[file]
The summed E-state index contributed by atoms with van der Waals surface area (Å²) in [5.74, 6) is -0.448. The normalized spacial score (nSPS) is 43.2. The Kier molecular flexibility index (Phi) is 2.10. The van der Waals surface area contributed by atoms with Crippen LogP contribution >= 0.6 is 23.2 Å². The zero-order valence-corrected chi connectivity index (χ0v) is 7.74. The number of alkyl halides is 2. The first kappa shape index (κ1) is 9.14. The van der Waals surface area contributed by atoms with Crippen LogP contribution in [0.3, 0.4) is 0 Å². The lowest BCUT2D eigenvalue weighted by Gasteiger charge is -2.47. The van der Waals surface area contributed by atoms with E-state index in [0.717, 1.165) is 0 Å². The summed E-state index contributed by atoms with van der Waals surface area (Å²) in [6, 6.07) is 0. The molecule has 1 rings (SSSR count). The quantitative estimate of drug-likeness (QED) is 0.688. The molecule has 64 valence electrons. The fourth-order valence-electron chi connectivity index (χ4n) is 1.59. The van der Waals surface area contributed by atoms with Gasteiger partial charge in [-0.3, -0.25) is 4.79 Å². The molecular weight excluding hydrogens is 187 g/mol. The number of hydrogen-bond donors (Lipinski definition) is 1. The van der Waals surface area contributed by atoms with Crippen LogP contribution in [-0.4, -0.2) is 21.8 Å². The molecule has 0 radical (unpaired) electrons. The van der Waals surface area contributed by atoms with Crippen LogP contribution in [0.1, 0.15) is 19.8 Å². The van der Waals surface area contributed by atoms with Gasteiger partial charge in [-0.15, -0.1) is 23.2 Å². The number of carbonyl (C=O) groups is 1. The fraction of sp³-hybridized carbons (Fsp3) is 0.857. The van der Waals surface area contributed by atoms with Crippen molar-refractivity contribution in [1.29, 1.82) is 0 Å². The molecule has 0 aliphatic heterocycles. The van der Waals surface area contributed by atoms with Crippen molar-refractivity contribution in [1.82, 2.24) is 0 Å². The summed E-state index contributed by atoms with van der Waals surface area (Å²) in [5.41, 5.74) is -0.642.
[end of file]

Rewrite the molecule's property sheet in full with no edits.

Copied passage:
The summed E-state index contributed by atoms with van der Waals surface area (Å²) in [5.74, 6) is -0.448. The normalized spacial score (nSPS) is 43.2. The Kier molecular flexibility index (Phi) is 2.10. The van der Waals surface area contributed by atoms with Crippen LogP contribution >= 0.6 is 23.2 Å². The zero-order valence-corrected chi connectivity index (χ0v) is 7.74. The number of alkyl halides is 2. The first kappa shape index (κ1) is 9.14. The van der Waals surface area contributed by atoms with Crippen LogP contribution in [0.3, 0.4) is 0 Å². The lowest BCUT2D eigenvalue weighted by Gasteiger charge is -2.47. The van der Waals surface area contributed by atoms with E-state index in [0.717, 1.165) is 0 Å². The summed E-state index contributed by atoms with van der Waals surface area (Å²) in [6, 6.07) is 0. The molecule has 1 rings (SSSR count). The quantitative estimate of drug-likeness (QED) is 0.688. The molecule has 64 valence electrons. The fourth-order valence-electron chi connectivity index (χ4n) is 1.59. The van der Waals surface area contributed by atoms with Gasteiger partial charge in [-0.3, -0.25) is 4.79 Å². The molecular weight excluding hydrogens is 187 g/mol. The number of hydrogen-bond donors (Lipinski definition) is 1. The van der Waals surface area contributed by atoms with Crippen LogP contribution in [-0.4, -0.2) is 21.8 Å². The molecule has 0 radical (unpaired) electrons. The van der Waals surface area contributed by atoms with Crippen LogP contribution in [0.1, 0.15) is 19.8 Å². The van der Waals surface area contributed by atoms with Gasteiger partial charge in [-0.15, -0.1) is 23.2 Å². The number of carbonyl (C=O) groups is 1. The fraction of sp³-hybridized carbons (Fsp3) is 0.857. The van der Waals surface area contributed by atoms with Crippen molar-refractivity contribution in [1.29, 1.82) is 0 Å². The molecule has 0 aliphatic heterocycles. The van der Waals surface area contributed by atoms with Crippen molar-refractivity contribution in [1.82, 2.24) is 0 Å². The summed E-state index contributed by atoms with van der Waals surface area (Å²) in [5.41, 5.74) is -0.642.